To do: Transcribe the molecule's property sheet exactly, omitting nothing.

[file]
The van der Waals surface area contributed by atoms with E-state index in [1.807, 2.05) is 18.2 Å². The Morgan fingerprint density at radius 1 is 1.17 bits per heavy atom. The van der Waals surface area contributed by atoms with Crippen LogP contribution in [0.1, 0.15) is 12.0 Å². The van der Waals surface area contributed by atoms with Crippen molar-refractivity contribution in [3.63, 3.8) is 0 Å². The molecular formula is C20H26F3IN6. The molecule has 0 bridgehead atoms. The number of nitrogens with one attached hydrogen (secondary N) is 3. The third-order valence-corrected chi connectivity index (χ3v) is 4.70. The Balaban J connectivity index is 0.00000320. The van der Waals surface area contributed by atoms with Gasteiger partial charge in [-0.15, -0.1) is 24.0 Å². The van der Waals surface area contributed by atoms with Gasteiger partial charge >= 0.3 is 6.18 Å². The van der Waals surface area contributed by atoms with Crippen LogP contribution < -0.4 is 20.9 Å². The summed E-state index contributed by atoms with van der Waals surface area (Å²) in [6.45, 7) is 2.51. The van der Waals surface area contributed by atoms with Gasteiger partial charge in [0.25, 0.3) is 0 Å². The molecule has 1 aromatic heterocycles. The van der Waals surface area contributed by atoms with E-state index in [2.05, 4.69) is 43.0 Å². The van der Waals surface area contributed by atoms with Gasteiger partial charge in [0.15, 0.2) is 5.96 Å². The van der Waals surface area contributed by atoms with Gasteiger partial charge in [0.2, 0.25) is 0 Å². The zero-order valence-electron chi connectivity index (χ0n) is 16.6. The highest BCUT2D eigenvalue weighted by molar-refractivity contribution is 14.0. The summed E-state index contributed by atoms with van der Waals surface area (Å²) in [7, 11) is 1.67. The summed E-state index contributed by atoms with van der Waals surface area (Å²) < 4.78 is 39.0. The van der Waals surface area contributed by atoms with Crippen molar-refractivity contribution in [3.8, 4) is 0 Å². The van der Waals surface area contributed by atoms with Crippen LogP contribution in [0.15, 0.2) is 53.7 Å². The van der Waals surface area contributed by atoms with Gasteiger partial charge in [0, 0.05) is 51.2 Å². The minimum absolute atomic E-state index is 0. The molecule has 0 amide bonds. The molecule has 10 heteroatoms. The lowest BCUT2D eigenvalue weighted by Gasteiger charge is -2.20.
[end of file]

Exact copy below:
The van der Waals surface area contributed by atoms with E-state index in [1.807, 2.05) is 18.2 Å². The Morgan fingerprint density at radius 1 is 1.17 bits per heavy atom. The van der Waals surface area contributed by atoms with Crippen LogP contribution in [0.1, 0.15) is 12.0 Å². The van der Waals surface area contributed by atoms with Crippen molar-refractivity contribution in [3.63, 3.8) is 0 Å². The molecular formula is C20H26F3IN6. The molecule has 0 bridgehead atoms. The number of nitrogens with one attached hydrogen (secondary N) is 3. The third-order valence-corrected chi connectivity index (χ3v) is 4.70. The Balaban J connectivity index is 0.00000320. The van der Waals surface area contributed by atoms with Gasteiger partial charge in [-0.15, -0.1) is 24.0 Å². The van der Waals surface area contributed by atoms with Gasteiger partial charge >= 0.3 is 6.18 Å². The van der Waals surface area contributed by atoms with Crippen LogP contribution < -0.4 is 20.9 Å². The summed E-state index contributed by atoms with van der Waals surface area (Å²) in [6.45, 7) is 2.51. The van der Waals surface area contributed by atoms with Gasteiger partial charge in [0.25, 0.3) is 0 Å². The molecule has 1 aromatic heterocycles. The van der Waals surface area contributed by atoms with E-state index in [2.05, 4.69) is 43.0 Å². The van der Waals surface area contributed by atoms with Gasteiger partial charge in [0.15, 0.2) is 5.96 Å². The van der Waals surface area contributed by atoms with Gasteiger partial charge in [0.2, 0.25) is 0 Å². The zero-order valence-electron chi connectivity index (χ0n) is 16.6. The highest BCUT2D eigenvalue weighted by molar-refractivity contribution is 14.0. The summed E-state index contributed by atoms with van der Waals surface area (Å²) in [7, 11) is 1.67. The summed E-state index contributed by atoms with van der Waals surface area (Å²) < 4.78 is 39.0. The van der Waals surface area contributed by atoms with Crippen molar-refractivity contribution in [3.8, 4) is 0 Å². The van der Waals surface area contributed by atoms with Crippen LogP contribution in [0.15, 0.2) is 53.7 Å². The van der Waals surface area contributed by atoms with Gasteiger partial charge in [0, 0.05) is 51.2 Å². The minimum absolute atomic E-state index is 0. The molecule has 0 amide bonds. The molecule has 10 heteroatoms. The lowest BCUT2D eigenvalue weighted by Gasteiger charge is -2.20.